I'm with Marcia Karp on this one. He said "future is a faded song" but TSE
had no future with Vivienne. My guess is he's talking about Christianity:
"Rose" is a medieval symbol of Mary (who had royal blood, ie. she had David
as an ancestor; also the color blue, her color, could be the "lavender") and
the book would either be the Bible (if that, the "never been opened" could
mean never been understood) or the 'book of life' (apocalyptic symbol of the
From: Marcia Karp [mailto:[log in to unmask]]
Sent: Wednesday, May 22, 2002 10:08 AM
To: [log in to unmask]
Subject: Re: Milton, FQ (why OT?)
> > If it is possible to see the correspondences "faded song" = Vivienne;
> > Royal Rose = Emily Hale; spray of lilacs = Verdenal; then the personal
> > element here adds even more to its stature.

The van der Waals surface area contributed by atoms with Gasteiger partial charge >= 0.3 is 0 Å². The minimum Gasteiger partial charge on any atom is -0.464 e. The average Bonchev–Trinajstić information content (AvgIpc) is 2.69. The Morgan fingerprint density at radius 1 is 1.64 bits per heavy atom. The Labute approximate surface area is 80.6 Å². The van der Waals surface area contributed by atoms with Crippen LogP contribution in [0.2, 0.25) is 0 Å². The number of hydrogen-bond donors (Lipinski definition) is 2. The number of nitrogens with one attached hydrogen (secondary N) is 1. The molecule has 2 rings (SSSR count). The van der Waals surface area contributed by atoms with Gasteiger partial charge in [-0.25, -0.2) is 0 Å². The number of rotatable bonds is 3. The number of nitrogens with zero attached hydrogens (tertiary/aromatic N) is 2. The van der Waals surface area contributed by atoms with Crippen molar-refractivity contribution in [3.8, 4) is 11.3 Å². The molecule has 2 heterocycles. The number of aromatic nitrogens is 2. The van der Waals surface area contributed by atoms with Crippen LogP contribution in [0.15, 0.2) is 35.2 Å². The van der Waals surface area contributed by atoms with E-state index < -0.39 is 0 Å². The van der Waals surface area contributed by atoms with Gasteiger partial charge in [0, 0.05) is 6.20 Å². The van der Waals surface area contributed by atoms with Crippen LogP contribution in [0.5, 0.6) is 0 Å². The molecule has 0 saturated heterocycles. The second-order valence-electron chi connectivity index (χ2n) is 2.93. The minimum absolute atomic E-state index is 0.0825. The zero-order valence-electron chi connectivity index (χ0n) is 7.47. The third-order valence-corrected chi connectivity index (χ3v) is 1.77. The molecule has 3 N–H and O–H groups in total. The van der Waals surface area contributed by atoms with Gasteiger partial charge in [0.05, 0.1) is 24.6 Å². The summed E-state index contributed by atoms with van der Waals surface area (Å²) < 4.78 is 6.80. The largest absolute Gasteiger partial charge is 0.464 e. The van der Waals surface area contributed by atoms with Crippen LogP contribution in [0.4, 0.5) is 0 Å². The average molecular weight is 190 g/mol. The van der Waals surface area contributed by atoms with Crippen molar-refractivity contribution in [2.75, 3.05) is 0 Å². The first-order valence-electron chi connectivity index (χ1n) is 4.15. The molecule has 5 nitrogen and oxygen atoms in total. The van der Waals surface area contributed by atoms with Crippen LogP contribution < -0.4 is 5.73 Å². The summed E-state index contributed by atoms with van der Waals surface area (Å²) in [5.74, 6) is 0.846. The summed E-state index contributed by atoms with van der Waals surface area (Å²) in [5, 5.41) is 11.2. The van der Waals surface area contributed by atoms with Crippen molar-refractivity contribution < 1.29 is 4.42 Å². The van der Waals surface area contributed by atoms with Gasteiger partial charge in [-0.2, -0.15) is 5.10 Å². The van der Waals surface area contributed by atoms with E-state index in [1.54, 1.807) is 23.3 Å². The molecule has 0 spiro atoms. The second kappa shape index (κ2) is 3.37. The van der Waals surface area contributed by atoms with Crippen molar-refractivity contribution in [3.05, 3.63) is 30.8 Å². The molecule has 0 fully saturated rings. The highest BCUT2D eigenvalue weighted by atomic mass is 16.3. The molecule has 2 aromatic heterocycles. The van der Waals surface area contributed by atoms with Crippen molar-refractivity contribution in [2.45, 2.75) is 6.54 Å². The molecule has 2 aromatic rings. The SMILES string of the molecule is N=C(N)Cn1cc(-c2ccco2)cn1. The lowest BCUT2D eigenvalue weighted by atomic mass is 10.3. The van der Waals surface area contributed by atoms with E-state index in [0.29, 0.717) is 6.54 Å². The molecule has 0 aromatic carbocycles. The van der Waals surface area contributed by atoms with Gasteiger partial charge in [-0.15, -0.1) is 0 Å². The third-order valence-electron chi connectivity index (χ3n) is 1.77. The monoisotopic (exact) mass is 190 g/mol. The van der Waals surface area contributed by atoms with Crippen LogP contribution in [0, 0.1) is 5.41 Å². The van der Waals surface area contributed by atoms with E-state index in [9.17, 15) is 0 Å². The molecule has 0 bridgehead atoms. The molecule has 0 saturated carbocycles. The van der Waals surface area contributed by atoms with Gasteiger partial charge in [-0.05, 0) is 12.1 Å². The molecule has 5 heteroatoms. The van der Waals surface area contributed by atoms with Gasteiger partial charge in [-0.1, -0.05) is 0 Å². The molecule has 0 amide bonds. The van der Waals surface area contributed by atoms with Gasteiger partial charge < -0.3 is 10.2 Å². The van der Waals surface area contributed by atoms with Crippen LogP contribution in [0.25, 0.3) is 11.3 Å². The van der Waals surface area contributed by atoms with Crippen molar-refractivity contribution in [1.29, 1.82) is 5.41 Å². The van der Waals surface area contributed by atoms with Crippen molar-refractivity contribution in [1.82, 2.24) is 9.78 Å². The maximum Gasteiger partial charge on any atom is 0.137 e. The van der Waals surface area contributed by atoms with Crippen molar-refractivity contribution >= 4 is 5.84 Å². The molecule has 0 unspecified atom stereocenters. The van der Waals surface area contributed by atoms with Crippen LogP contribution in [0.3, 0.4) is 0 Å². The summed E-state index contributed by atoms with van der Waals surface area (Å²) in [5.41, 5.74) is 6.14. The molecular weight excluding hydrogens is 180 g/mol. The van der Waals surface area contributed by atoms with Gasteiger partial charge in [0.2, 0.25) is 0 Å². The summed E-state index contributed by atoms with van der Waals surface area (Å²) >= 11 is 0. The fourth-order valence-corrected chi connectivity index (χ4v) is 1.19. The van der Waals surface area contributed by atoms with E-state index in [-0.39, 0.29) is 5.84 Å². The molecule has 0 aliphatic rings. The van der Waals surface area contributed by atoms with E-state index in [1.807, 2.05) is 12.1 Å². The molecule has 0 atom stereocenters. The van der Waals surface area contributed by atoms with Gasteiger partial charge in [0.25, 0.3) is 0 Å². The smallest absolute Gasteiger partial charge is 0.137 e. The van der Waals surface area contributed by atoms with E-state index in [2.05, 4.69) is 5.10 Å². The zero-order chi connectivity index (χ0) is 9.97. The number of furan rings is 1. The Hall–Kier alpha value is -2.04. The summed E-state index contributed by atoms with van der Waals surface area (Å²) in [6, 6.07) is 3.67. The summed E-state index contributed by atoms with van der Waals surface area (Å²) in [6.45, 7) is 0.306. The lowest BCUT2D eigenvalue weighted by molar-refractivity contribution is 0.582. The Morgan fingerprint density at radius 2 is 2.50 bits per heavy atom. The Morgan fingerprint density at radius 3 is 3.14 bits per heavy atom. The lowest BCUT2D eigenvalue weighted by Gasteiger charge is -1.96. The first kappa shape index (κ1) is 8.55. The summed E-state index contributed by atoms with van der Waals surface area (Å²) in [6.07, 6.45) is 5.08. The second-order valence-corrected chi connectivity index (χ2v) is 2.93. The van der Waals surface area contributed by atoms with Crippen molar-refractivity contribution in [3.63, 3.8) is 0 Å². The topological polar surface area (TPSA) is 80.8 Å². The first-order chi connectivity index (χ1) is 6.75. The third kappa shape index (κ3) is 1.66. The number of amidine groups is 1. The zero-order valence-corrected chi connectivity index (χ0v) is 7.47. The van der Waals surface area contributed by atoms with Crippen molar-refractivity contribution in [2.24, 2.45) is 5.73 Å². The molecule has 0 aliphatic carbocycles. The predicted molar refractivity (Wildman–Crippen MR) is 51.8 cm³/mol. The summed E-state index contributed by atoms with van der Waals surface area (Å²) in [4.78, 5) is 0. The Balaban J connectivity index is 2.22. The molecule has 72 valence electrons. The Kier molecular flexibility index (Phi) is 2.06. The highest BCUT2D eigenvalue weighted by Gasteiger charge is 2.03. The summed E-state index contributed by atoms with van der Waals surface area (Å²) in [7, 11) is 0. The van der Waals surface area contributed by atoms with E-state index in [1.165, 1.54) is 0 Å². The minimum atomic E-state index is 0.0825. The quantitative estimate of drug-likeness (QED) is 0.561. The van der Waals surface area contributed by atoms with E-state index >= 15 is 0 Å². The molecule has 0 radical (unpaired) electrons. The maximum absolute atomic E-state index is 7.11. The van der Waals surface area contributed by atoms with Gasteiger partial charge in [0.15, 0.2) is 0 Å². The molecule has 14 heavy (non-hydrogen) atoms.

> Well, I see the possibilties for "faded song" and "lavender spray" but
> other than coming up with another name for "Royal Rose" how do you get
> Emily Hale for the rose?
> It seems now accepted that the rose-garden scene in BN was inspired by the
visit Eliot and Emily made to the garden at Burnt Norton estate during her
visit to England (it was late August-early September '34 that Gordon places
the visit to BN). Why it is "royal" and capitalized I'm not guessing. A
similar passage occurs in _The Family Reunion_.
I'm lost. Where does the poem point to the poet's private impulses?